FIGURE 11 is a section taken on line 11-11 in FIG- URE 7 and showing, in particular, the mating or complementary configurations of the front chair leg and its receiving seat frame socket;

FIGURE 12 is a fragmentary perspective view of one front leg receiving socket in the seat frame;

upper end portion of a front chair leg which fits within and mates with the seat frame socket illustrated in FIG- URE 12;

FIGURE 14 is a fragmentary perspective view of one rear chair leg receiving socket in the seat frame;

FIGURE 15 is a fragmentary perspective view of the portion'of one rear chair leg which fits within and mates with the seat frame socket illustrated in FIGURE 14;

' FIGURE 16 is an exploded perspective view of the completed chair;

FIGURE 17 is a fragmentary perspective view of a modified and upholstered chair according to the invention; FIGURE 18 is an enlarged section taken on line 1818 in FIGURE 17; g FIGURE 19 is an enlargement of the sectioned area encircled by the arrow 1919 in FIGURE 18 and illust-rates the manner of assembly of the upholstered seat on the seat frame of the chair in FIGURE 17;

FIGURE 20 is a section taken on line 2020 in FIGURE 18;

FIGURE 21 is a view of the underside of the chair seat and frame of the chair illustrated in FIGURE 17;

FIGURE 22 is an enlarged fragmentary perspective view of a seat cushion spring and spring positioning and retaining straps embodied in the chair seat illustrated in FIGURES 20 and 21;

FIGURE 23 is an enlarged fragmentary perspective View illustrating the manner in which the upper spring straps in FIGURE 22 are anchored to the seat frame;

FIGURE 24 illustrates a modified method of attaching the upper spring straps to the seat frame; and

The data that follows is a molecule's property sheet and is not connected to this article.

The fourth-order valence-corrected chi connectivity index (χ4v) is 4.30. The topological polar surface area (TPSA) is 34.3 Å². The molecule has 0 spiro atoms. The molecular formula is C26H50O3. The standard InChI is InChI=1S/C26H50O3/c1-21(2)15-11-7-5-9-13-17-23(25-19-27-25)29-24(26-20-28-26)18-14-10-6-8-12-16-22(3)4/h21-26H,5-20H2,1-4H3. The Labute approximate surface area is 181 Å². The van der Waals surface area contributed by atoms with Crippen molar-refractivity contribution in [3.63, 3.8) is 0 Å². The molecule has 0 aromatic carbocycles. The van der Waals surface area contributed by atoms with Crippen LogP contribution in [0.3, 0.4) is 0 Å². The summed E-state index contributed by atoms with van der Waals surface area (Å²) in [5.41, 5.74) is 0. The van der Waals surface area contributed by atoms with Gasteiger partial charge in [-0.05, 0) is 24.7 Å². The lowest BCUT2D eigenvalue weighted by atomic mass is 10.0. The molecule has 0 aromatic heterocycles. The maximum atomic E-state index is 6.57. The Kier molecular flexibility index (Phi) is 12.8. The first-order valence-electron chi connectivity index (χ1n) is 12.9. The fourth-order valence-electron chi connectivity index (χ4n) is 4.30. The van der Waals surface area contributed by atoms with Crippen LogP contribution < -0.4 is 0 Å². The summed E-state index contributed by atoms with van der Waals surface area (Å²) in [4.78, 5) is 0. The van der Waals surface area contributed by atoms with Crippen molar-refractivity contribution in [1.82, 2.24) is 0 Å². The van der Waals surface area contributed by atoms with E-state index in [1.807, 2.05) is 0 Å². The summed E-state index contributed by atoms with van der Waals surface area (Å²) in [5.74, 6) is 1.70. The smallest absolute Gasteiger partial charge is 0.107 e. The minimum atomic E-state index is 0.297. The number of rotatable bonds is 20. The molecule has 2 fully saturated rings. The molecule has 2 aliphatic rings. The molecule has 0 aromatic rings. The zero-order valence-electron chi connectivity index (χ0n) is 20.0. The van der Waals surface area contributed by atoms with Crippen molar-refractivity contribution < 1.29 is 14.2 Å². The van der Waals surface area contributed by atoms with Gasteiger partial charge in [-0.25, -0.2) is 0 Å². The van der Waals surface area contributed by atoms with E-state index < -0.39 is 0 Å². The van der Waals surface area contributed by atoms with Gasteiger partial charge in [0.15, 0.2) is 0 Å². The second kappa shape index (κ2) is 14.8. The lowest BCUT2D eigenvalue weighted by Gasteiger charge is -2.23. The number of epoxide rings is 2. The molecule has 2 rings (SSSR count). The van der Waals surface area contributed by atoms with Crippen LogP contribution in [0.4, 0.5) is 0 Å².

FIGURE 25 illustrates yet another method of attaching the straps to the seat frame.

DESCRIPTION OF THE PREFERRED EMBODIMENTS In general terms, the invention provides an article of furniture, represented in FIGURES 1 through 16 of the drawings by the chair 10, composed of a relatively small number of prefabricated parts including a frame 12 and supporting legs 14 circumferentially spaced about and depending below the frame. As will appear presently, the frame and legs may be mass produced in various ways but are preferably molded. It will be observed that each leg 14 includes a leg member proper and a number of frame attachment lugs projecting laterally, in outwardly diverging relation, from the leg member at seat level. The frame 12 is formed with receiving sockets 20 for the legs 14. These sockets enter the undersur-face of and extend upwardly through the frame. As may be readily observed in the drawings, each leg socket 20 has a centralsocket portion and socket slots, equal in number to the attachment lugs on its respective leg 14, extending laterally from the central socket portion in outwardly diverging relation to one another. The central portion and slots of each leg socket are shaped and dimensioned to receive with a snug mating fit the leg member and attachment lugs of the corresponding supporting leg 14. At least the slots of each socket are closed by the upper walls, as shown.

The frame 12 and supporting legs 14 are assembled by initially longitudinally aligning the legs with their respective receiving sockets 16 and then relatively moving the frame and legs toward one another in the longitudinal directions of the legs to cause the attachment lugs on the legs to enter their respective socket slots through the lower open sides of these slots to positions wherein the legs bottom against the upper slot walls. The snug mating fit of the legs 14 in the sockets 16 is effective to firmly retain the legs and frame in assembled relation and to positively position the legs and frame relative to one another in such away as to permit permanent joining of the parts without the aid of jigs, clamps, or other tooling of this character. The frame and legs may be joined by any convenient means, such as fasteners or an adhesive bonding agent. According to to the preferred practice of the invention,